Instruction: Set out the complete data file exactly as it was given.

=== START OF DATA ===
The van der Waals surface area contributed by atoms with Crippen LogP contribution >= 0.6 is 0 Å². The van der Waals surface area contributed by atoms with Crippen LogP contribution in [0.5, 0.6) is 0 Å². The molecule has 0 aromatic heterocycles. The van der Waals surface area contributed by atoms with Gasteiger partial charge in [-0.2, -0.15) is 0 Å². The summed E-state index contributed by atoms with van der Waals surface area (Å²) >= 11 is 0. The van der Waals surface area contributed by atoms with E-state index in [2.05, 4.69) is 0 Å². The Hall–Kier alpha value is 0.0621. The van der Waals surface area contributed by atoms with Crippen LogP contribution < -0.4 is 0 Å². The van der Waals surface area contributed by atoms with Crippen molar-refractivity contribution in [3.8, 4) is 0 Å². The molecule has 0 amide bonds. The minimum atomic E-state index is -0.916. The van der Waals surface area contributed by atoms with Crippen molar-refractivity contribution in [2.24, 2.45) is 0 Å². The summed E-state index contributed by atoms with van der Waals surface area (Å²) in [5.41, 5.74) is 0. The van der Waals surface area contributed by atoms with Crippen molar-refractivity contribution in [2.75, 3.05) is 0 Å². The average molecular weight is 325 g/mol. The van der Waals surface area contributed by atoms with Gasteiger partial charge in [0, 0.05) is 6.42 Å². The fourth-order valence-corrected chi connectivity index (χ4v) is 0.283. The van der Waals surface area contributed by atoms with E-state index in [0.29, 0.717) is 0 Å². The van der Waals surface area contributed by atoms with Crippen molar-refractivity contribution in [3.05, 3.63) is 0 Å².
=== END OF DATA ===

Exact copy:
The van der Waals surface area contributed by atoms with Crippen LogP contribution >= 0.6 is 0 Å². The van der Waals surface area contributed by atoms with Crippen LogP contribution in [0.5, 0.6) is 0 Å². The molecule has 0 aromatic heterocycles. The van der Waals surface area contributed by atoms with Gasteiger partial charge in [-0.2, -0.15) is 0 Å². The summed E-state index contributed by atoms with van der Waals surface area (Å²) >= 11 is 0. The van der Waals surface area contributed by atoms with E-state index in [2.05, 4.69) is 0 Å². The Hall–Kier alpha value is 0.0621. The van der Waals surface area contributed by atoms with Crippen LogP contribution < -0.4 is 0 Å². The van der Waals surface area contributed by atoms with Crippen molar-refractivity contribution in [3.8, 4) is 0 Å². The molecule has 0 amide bonds. The minimum atomic E-state index is -0.916. The van der Waals surface area contributed by atoms with Crippen molar-refractivity contribution in [2.24, 2.45) is 0 Å². The summed E-state index contributed by atoms with van der Waals surface area (Å²) in [5.41, 5.74) is 0. The van der Waals surface area contributed by atoms with Crippen molar-refractivity contribution in [2.75, 3.05) is 0 Å². The average molecular weight is 325 g/mol. The van der Waals surface area contributed by atoms with Gasteiger partial charge in [0, 0.05) is 6.42 Å². The fourth-order valence-corrected chi connectivity index (χ4v) is 0.283. The van der Waals surface area contributed by atoms with E-state index in [0.29, 0.717) is 0 Å². The van der Waals surface area contributed by atoms with Crippen molar-refractivity contribution in [3.05, 3.63) is 0 Å².